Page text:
Further, the impeller and the meshing of the overdrive gears while rotating at extremely high speeds may cause a considerable amount of friction, heat and noise to be produced. Since the impeller must be rotated at extremely high speeds and because the conventional drive components are relatively large and heavy, a substantial amount of inertia exists and must be overcome to drive and operate the supercharger and its respective components at extremely high speeds. Also, the existence of inertia within the drive configuration causes stresses and wear and tear on its respective components including the drive belts. The inertial forces are most pronounced during acceleration and deceleration, especially where these forces are uncontrolled. The power losses related to overcoming the forces of inertia results in decreased engine performance. Therefore, it is desired and needed to provide a supercharger that has a drive configuration that reduces or eliminates frictional contact, heat and inertia. Attempts have also been made to develop less noisy centrifugal superchargers by incorporating plastic gears within the overdrive gear assemblies. U.S. Pat. Nos. 5,423,304 and 5,425,345 disclose examples of such superchargers. These patents are incorporated by reference herein. However, such superchargers that attempt in overcoming the noise problem still require extremely high impeller speeds and thereby create substantial gear friction which may result in premature gear failure. Therefore, it is also desired and needed to provide a supercharger that has a drive configuration that reduces or eliminates noise but does not contribute to gear friction and/or gear failure.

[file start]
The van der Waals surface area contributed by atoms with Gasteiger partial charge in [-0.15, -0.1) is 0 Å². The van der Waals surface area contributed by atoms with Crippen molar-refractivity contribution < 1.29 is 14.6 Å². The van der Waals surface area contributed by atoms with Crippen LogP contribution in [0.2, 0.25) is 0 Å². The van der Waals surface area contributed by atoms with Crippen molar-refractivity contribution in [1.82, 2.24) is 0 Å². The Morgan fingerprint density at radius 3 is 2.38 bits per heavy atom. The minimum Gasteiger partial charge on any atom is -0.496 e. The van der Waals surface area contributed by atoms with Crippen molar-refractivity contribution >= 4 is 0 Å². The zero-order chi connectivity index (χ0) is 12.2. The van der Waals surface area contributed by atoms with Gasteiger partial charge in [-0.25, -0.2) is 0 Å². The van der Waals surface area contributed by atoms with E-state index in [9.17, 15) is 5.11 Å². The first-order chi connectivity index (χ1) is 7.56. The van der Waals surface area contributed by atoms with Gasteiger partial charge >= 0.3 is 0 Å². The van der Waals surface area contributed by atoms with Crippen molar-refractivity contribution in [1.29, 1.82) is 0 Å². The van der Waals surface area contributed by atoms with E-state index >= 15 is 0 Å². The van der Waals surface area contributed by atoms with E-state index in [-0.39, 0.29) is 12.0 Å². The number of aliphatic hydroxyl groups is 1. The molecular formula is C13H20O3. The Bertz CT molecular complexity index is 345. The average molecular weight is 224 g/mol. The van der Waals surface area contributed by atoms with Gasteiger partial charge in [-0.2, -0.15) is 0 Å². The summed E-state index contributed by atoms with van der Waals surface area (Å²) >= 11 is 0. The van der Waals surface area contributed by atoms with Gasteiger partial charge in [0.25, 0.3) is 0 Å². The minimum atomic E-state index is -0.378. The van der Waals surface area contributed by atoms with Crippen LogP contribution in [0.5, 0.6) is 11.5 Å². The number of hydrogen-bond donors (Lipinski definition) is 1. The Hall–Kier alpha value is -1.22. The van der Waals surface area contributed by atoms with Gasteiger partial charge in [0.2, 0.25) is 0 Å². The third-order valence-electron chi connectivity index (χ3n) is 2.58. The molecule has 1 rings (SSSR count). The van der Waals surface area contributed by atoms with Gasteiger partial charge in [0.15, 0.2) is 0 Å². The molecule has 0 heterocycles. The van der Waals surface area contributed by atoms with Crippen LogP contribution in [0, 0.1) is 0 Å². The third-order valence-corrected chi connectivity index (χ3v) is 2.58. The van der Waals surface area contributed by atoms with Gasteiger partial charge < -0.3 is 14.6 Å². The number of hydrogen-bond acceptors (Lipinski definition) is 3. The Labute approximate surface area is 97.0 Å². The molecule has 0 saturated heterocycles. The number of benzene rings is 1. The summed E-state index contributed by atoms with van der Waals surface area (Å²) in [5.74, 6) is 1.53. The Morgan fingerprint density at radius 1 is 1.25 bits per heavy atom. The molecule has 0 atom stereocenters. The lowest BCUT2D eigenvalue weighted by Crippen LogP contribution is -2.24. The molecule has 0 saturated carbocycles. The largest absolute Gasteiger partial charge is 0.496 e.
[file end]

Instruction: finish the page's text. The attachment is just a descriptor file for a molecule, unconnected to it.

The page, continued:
External drives are known to produce relatively low speeds and low flow in contrast to internal drive mechanisms for superchargers. Superchargers having an internal drive source are known but external drive sources are easier to install. For example, inventor's U.S. Pat. No. 6,129,510 discloses internal drive superchargers and is hereby incorporated by reference.
Therefore, there is a need for high speed and high flow external drive superchargers. The present invention discloses and provides a supercharger that overcomes the above problems, disadvantages and limitations.